Nothing in this subchapter shall be construed to authorize any Federal officer or employee to exercise any supervision or control over the practice of medicine or the manner in which medical services are provided, or over the selection, tenure, or compensation of any officer or employee of any institution, agency, or person providing health services; or to exercise any supervision or control over the administration or operation of any such institution, agency, or person.
This is part of the law that created Medicare, actually, and the federal government is doing nothing of the sort by encouraging COVID-19 vaccination. In fact, one problem with the US is that it will likely be all but impossible to institute the sorts of vaccine requirements that would keep people safe, such as requirements for COVID-19 vaccination if you want to attend crowded concerts or fly commercial airlines. We won’t be France or Germany. The states, not the federal government, govern the practice of medicine, as well as public health mandates, such as school vaccine mandates or any other vaccine mandate. The only exceptions are areas where federal law supersedes state law; e.g., interstate commerce, air travel, federal programs such as Medicare, and the like.
But what about the Common Rule? Basically, it’s the operationalization of the principles of the Belmont Report and the Declaration of Helsinki into regulations governing human subjects research carried out by the federal government, institutions that receive federal funding, and pharmaceutical and device companies seeking FDA approval for their products. It requires Institutional Review Board (IRB) approval and oversight of human subjects research, among other requirements for ethical human research and lays out the requirements for informed consent, as well as for research compliance by institutions. In effect, the Common Rule lays out the standard of ethics that govern not just human subjects research funded by the federal government or subject to FDA regulation for FDA approval, but in essence nearly all human subjects research. Almost all US academic institutions require their researchers to adhere to the Common Rule regardless of funding sources.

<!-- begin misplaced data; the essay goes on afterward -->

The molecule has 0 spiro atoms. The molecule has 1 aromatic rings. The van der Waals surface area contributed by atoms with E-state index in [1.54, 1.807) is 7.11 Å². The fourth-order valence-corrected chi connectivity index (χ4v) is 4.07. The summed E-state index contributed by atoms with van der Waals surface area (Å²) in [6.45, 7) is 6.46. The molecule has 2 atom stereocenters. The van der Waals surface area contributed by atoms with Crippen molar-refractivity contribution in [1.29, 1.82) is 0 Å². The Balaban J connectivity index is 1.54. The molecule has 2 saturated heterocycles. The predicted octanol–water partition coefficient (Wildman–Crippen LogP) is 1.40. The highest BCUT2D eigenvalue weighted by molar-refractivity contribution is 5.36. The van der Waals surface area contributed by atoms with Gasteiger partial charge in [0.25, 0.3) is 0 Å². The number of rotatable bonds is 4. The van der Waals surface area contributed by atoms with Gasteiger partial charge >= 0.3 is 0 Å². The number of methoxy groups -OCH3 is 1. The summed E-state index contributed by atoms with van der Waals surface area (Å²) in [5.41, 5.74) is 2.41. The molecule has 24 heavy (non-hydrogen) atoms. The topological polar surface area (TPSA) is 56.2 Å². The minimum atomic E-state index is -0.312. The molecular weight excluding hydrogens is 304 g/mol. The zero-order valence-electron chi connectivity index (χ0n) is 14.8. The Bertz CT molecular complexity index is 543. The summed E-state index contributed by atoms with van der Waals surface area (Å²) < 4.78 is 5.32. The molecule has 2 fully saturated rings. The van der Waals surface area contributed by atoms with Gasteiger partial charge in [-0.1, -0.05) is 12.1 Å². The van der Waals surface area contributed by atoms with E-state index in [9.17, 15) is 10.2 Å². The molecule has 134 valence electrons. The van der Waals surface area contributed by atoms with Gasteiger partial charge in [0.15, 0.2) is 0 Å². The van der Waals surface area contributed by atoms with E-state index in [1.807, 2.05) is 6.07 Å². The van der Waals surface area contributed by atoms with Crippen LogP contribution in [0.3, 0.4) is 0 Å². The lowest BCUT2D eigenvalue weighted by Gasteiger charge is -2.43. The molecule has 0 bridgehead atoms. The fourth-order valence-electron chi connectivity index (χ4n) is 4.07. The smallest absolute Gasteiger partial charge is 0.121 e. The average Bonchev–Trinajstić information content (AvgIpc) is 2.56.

So why do antivaxxers always mention the Nuremberg Code and never the Belmont Report, Declaration of Helsinki, or the Common Rule when claiming that vaccine mandates somehow violate informed consent in human subjects research? (Never mind that COVID-19 vaccines do not violate informed consent or the provisions of any of those documents describing the ethical principles of human subjects research.) The reason is simple. Neither the Belmont Report, the Declaration of Helsinki, nor the Common Rule were written or promulgated in response to Nazi war crimes. The Nuremberg Code, on the other hand, was written as part of the verdict of the Doctors Trial at Nuremberg.
In other words, the simple reason that antivaxxers point to “informed consent” for (or, as I like to call it, misinformed refusal of) vaccines along with the Nuremberg Code is because it’s a Godwin. It not-so-subtly compares physicians, public health officials, and vaccine advocates to Nazis. That’s the one and only purpose of the Nuremberg gambit. If it weren’t, in order to try to portray vaccines as “experimental” or “unproven,” antivaxxers would instead refer to the Helsinki Declaration, which is the most recent and most applicable set of ethical principals governing human subjects research. They don’t. That should tell you all you need to know about the Nuremberg gambit.